Photography: ©John Stadnicki, 2018
Photography: ©John Stadnicki, 2018
A week to go! 12th November 2017 from 10.30 am!
So happy to be part of this and to support an excellent project!
Migration Stories / A Cultural Exchange which celebrates the diversity and the powerful cultural impact of our migrants’ stories and experiences.
‘Spoken languages can both unite and separate human kind. Through education we can learn to speak other languages and this entitles us to appreciate cultures around us. However, linguistics alone are just one conduit of understanding – our sense of what is to be human in the world is also built on non-linguistic cultural experiences – we learn through stories, legends, music, food, dance, festivals, artefacts and images.‘ (Excerpt from Daniel Barenboim, on the 16th July 2017, in an impromptu speech at the Proms Albert Hall.)
12th November 2017 at Museum in the Park, Stroud, Gloucestershire is the first part of a beautiful cultural project which will continue and will develop over the next three months.
The workshop will start at 10.30am at Museum in the Park and will bring together narrators, MA illustrators, poets, writers and photographers.
At 11am we will invite illustrators, photographers, writers, students to listen and to be inspired by the unique stories and memories of those who have experienced the joy, the pain, the comic, the humane journey of those, amongst us, arrived from somewhere else.
The narrators Anita Roy, Dolores Phelps, Maria Stadnicka, Fumio Obata, Ro Saul, John Stadnicki will tell us their memories.
Lunch time – bring and share food from our own heritage
The afternoon will create opportunities for smaller groups to discuss in detail elements of the stories and will begin to consolidate ideas for creative responses.
The creative responses will be completed by 6th December 2017 and a small dedicated team will produce a beautiful new Riso book, ready for the launch on the 22nd of January 2018.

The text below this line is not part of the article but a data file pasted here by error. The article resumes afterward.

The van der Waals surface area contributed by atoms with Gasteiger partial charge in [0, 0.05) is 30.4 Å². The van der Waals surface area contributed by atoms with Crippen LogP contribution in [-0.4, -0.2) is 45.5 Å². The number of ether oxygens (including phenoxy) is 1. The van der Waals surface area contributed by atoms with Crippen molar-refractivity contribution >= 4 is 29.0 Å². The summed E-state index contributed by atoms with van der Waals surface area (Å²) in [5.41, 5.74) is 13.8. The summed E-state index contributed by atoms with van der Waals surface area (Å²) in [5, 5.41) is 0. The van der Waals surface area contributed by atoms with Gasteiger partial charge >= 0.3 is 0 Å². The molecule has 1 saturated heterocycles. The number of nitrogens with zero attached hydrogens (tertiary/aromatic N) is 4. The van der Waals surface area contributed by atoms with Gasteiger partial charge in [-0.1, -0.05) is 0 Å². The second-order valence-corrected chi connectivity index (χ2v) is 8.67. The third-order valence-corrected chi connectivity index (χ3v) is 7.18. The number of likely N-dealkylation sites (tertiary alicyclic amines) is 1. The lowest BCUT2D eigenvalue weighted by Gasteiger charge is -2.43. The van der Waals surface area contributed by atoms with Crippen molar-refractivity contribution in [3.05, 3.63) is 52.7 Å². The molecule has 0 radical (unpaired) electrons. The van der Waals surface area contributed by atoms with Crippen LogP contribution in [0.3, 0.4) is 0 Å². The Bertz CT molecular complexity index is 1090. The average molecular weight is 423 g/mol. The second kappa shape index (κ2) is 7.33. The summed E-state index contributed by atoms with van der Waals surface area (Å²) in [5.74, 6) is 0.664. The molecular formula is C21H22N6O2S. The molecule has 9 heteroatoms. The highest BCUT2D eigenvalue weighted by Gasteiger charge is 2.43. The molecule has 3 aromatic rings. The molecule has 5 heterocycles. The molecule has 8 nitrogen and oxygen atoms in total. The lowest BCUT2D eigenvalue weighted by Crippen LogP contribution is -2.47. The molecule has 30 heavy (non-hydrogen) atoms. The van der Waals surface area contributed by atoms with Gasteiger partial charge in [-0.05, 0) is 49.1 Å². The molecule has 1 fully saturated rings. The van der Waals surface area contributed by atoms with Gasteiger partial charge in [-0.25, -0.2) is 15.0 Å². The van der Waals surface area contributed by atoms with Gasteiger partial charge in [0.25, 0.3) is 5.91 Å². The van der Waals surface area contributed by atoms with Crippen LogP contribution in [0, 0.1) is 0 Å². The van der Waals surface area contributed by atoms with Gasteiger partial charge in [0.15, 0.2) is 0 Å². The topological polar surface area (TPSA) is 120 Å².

Partners involved: University of Gloucestershire, University of Winchester, SGS Stroud College, Museum in the Park, Stroud, Gloucestershire.
We are looking forward to your participation and contribution!
The next event will on the 22nd November 2017 at Museum in the Park, Stroud, Gloucestershire:
Chaired by Dolores Phelps, MPhil/PhD Researcher, Illustration
9.30 Coffee and introductions
Introduction by Dolores Phelps and Jen Whiskerd
10.15 Presentation by Andrew Melrose
10.45 Presentation by Adelaide Morris
11.15 Presentation by Olivier Kugler
1.00 Presentation by Fumio Obata
1.30 Presentation by Dolores Phelps
2.00 Presentation by TBA OR Panel discussion
2.30 Panel discussion/Q&A – Olivier, Adelaide, Andrew
3pm Closing remarks.
Come along and get involved!
Tomorrow will come with a sunny spell,
the rain will stop at the border so
we will begin the long-waited rebellion,
as they say,
at the right moment.
To satisfy our need for greatness,
we will politely ask the just questions and
sit on the pew
in return for the hand-written answer.
We will finally go home,
or so we believe,
to master the only remedy left for pain – patience.
Witness to a repeated history
in exile I learn a new language
facing the border control